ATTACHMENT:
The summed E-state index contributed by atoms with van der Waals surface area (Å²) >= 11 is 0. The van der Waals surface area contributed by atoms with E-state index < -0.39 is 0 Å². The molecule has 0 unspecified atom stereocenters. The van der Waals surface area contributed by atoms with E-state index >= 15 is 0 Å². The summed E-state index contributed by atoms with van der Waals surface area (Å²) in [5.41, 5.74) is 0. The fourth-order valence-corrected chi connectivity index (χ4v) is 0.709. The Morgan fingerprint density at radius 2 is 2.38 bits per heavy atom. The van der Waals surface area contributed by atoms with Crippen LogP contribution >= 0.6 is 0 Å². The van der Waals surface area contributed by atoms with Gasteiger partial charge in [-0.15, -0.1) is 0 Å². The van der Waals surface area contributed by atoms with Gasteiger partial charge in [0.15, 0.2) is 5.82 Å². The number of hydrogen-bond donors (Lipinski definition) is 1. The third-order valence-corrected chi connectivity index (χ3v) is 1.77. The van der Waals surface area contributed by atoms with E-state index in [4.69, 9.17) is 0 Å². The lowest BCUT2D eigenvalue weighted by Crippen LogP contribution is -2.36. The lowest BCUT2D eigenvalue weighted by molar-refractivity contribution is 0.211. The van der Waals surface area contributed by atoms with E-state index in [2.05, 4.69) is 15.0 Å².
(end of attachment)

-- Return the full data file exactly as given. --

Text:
The summed E-state index contributed by atoms with van der Waals surface area (Å²) >= 11 is 0. The van der Waals surface area contributed by atoms with E-state index < -0.39 is 0 Å². The molecule has 0 unspecified atom stereocenters. The van der Waals surface area contributed by atoms with E-state index >= 15 is 0 Å². The summed E-state index contributed by atoms with van der Waals surface area (Å²) in [5.41, 5.74) is 0. The fourth-order valence-corrected chi connectivity index (χ4v) is 0.709. The Morgan fingerprint density at radius 2 is 2.38 bits per heavy atom. The van der Waals surface area contributed by atoms with Crippen LogP contribution >= 0.6 is 0 Å². The van der Waals surface area contributed by atoms with Gasteiger partial charge in [-0.15, -0.1) is 0 Å². The van der Waals surface area contributed by atoms with Gasteiger partial charge in [0.15, 0.2) is 5.82 Å². The number of hydrogen-bond donors (Lipinski definition) is 1. The third-order valence-corrected chi connectivity index (χ3v) is 1.77. The van der Waals surface area contributed by atoms with E-state index in [4.69, 9.17) is 0 Å². The lowest BCUT2D eigenvalue weighted by Crippen LogP contribution is -2.36. The lowest BCUT2D eigenvalue weighted by molar-refractivity contribution is 0.211. The van der Waals surface area contributed by atoms with E-state index in [2.05, 4.69) is 15.0 Å².